My 14 Days of Journey to Korea

by Anne Haarmann

Social Studies Teacher at Tenakill Middle School in Closter, New Jersey

 

It was with a deep sense of gratitude and excitement that I embarked on my 14-day journey to the Republic of Korea. I want to thank the Korean Parent Group in Closter for their generosity and help in sending me to learn about their homeland. The support of the Closter administration, my colleagues and students is also deeply appreciated. This once in a lifetime trip was a tremendous learning experience, one that continues to inspire me.

I think of the Sejong cultural exchange mission as one trip with many journeys. As the seventh grade social studies teacher at Tenakill Middle School I looked at this trip through many different lenses, the same ones we frequently use to view the world in my classroom. Geographically Korea is a beautiful country covered with rolling hills and mountains. It is also a conscientious nation committed to preserving the environment. I was impressed by the nation's ability to manage their enormous growth while preserving their pristine environment for future generations. Korea maintains strong ties to its agricultural roots. Among the many high rises on the outskirts of Seoul (where sixteen million residents reside) one can glimpse small patches of green where farmers still grow crops. Living and socializing with my hosts and interacting with the many Koreans I met, I saw the strong community connection that exists in Korean society and how it is embedded in so many of their daily routines. Seeing people go about the everyday business of their lives, selling fish at the Jalgachi Market in Busan, sharing a meal (in every sense of the word) and worshipping in their chosen faith are the moments that brought me closest to the people and their culture. I felt most connected between my world in New Jersey and Korea when we spent an afternoon visiting Yonsei University and Sook Myung Girls School. Standing in front of a classroom of excited tenth graders speaking about our trip I could see the girls were as delighted to meet the three educators from New Jersey, as we were to meet them. The emotional journey was the one that bonded us as a group. Without a doubt, the journey each of our young adoptees and their families bravely took and the generosity of spirit they exhibited in sharing their highs and lows made the trip a poignant one for many of us. We were a mixed group of travelers: educators, Korean-American students, parents with their children and Sejong staff members. Each person brought their unique perspective to the group and as we learned about Korea, its people and culture we learned from one and other as well.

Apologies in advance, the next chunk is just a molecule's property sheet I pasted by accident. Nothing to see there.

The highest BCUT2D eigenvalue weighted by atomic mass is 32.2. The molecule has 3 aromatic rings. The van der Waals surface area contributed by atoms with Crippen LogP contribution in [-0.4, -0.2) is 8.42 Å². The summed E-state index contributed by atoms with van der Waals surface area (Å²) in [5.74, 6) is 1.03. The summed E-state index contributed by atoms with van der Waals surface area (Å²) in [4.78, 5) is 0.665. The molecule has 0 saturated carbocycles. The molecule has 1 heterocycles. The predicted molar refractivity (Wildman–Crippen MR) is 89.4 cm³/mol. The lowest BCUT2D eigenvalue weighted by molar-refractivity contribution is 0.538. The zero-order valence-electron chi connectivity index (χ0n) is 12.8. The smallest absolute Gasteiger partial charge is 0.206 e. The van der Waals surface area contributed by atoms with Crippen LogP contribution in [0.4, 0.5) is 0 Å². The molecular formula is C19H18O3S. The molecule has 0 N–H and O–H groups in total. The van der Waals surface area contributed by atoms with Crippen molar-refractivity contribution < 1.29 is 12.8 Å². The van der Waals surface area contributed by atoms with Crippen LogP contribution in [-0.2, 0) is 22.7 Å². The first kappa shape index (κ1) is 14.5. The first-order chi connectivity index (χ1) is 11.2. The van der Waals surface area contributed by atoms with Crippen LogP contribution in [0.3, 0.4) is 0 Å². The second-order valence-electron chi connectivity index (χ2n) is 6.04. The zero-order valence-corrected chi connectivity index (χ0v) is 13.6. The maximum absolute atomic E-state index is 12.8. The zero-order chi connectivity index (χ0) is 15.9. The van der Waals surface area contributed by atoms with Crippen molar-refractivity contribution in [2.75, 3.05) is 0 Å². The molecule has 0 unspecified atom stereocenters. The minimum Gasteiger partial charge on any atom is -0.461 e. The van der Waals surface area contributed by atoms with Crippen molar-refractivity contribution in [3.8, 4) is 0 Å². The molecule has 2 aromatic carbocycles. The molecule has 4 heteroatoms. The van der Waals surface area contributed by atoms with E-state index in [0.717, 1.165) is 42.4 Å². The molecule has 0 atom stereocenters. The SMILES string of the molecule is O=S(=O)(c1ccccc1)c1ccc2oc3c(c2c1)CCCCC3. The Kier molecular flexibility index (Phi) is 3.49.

Learning with and through others was very meaningful in Korea and throughout our travels I felt strong connections to people, places and events. Standing in the Gwangju National Cemetery solemnly watching Hyaekyung Jo light a candle to honor the victims of the Korean Democratization Movement of 1980 was one of those moments. It was there that I felt the struggles of a nation that fought to preserve their culture through centuries of aggression, saw it tom apart in a proxy war and despite that enormous division moved forward to create a stable democracy in their post war world. My Korean American students are just a generation away from the political strife of Korea in the late 20th century. The American Revolution they learn about in social studies was two centuries ago yet the experience of fighting for what you believe in and establishing self-government is similar, an endeavor that is rarely easy or bloodless. This experience reminded me there are so many ways for my students to individually relate to their learning. Through my many experiences in Korea I hope to help my students develop an authentic appreciation of their culture while making personal connections to its history and the lessons they learn in and out of the classroom.

In time, I began to see the Sejong trip as so much more than a cultural exchange. It is a mission to build deeper connections, understanding and respect between people. Traveling to Korea with Sejong was a unique opportunity to get to know the Korean people and their nation and to not just learn but to truly live the culture.